For trips or for storage, tent poles are easier to handle if they are collapsible. A good project for a trip group is to make compact sets from ready-made poles, or from rough-cut saplings. Ridge poles may be treated in similar fashion. This project is best for lightweight poles for small tents. The dimensions given here are for a pole 11/2" in diameter.
Materials needed: tent pole, or pole of needed length and diameter; galvanized metal, or tin from cans, to make 2 strips 51/2" wide, long enough to go around pole, plus 1"; tacks.
1. Mark a 70° angle on tent pole. This angle is the diagonal on a 5" space (Fig. XVI-31 a) on a 11/2" pole. (Protractor may be used.)
2. Put pole in a vise, and saw on angle line; sand edges of cut (Fig. XVI-31 a).
3. Make a cardboard pattern of the metal sleeve to go around the pole with 1" overlap for seam. Make sleeve wide, allowing 1/4" to be folded back if using tin from a can; 5" is sufficient for galvanized sheet metal, if edges are smooth.
4. Make a tight joint (Fig. XVI-31 b).
5. Transfer outline of pattern to metal; cut out with tin shears. If tin, turn top and bottom edges and flatten, to strengthen metal and to make edge smooth.
(See Chap. VI on Metal work for techniques in bending edges.)
6. Bend edges for seam (Fig. XVI-31 b); flatten to make good fit.
7. Place on pole, both pieces of pole in place; hammer seam tight.
8. Remove one piece of pole; tack sleeve to other piece with tacks in two places (Fig. XVI-31 c).
Ridge poles may be made collapsible in the same manner as tent poles, if the ridge is lightweight. For heavier ridges, the pole should be cut and bolted as in Figure XVI-32 a; countersink the holes for the bolts; use wing nuts for the under side of the ridge pole (Fig. XVI-32 b). It is important not to have anything such as the metal sleeve edge or a bolt head rubbing against the ridge of the tent.
A simple device for carrying lightweight poles or sections of poles is the two-ended cloth carrier (Fig. XVI-33). Use lightweight canvas or heavy denim. Make the ends round, and fit as in the ditty bag project in this chapter. Fasten cord to ends, allowing enough cord to wind around the poles and to tie in the middle of the bundle. This is a good device for keeping poles for a specific tent in one package. A bag for pegs, a bag for tent, and pole carriers may be made of similar materials, marked for easy identification.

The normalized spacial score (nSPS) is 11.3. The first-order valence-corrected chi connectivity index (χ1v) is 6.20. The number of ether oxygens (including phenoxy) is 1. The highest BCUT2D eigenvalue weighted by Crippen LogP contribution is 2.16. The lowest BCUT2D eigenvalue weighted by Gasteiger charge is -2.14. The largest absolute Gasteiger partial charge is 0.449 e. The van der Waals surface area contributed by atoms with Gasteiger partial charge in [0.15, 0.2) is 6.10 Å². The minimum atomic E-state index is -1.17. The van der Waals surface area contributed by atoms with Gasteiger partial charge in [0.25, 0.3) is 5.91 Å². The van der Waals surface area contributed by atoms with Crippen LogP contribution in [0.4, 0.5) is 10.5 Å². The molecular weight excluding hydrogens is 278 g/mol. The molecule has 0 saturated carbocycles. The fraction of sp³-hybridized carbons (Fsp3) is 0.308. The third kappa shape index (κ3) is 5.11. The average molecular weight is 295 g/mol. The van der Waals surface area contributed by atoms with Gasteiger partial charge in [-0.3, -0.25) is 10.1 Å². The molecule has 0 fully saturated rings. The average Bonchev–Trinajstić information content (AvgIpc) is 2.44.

This is a good beginning step in tent making, especially for a group. A sewing machine is really essential in tent making, although it is conceivable that all stitching might be done by hand. This tarp may be used in a number of ways- as a shelter, a fly, a woodpile cover, etc. Grommets in the corners and on the edges of this tarp make it especially strong; tapes may be used instead of grommets, if desired. See preceding pages in this chapter for techniques.
Equipment needed: sewing machine or needle, thimble, etc.; grommet setting tools; pins; waterproofing equipment; heavy thread.
Materials needed: 91/4 yds. material 39" wide-closely woven, firm material, such as duck, heavy muslin, sheeting, or balloon cloth; 10 yds. cotton twill tape, 1" wide; grommets or rings.
1. Cut material into 3 strips, each 9' 3" long.
2. Overlap center selvage edges 11/2", and stitch flat with two rows of stitching. Turn side selvage edges A-B 11/2", and stitch flat, using two rows of stitching (Fig. XVI-34).
3. Turn ends A -A and B-B 11/2"; pin tape across to bind this hem. (Tape may be used on selvage edges at sides, above, but is not necessary.) Or, turn regular hem across ends, and pin in place.
4. Cut IS patches each 3" square; turn edges in y4, and baste in place as in Figure XVI-34-at the four corners (x), at the middle of the four sides (x) and in the places for the five tapes (y).
5. Stitch side hems of tarp, stitching corner and side patches at the same time. Stitch each row twice, to be sure these are firmly stitched.
6. Stitch tape patches y in place with double rows of stitching.
7. Cut tapes 18" long; baste in place in center of y patches, as in Figure XVI-34 a; stitch through patch and tarp material on edges, and through center, crisscrossing for strength.
8. Set grommets or rings at corners and sides (x patches); or, sew tapes at these patches if preferred.
9. Waterproof as desired (see this chapter).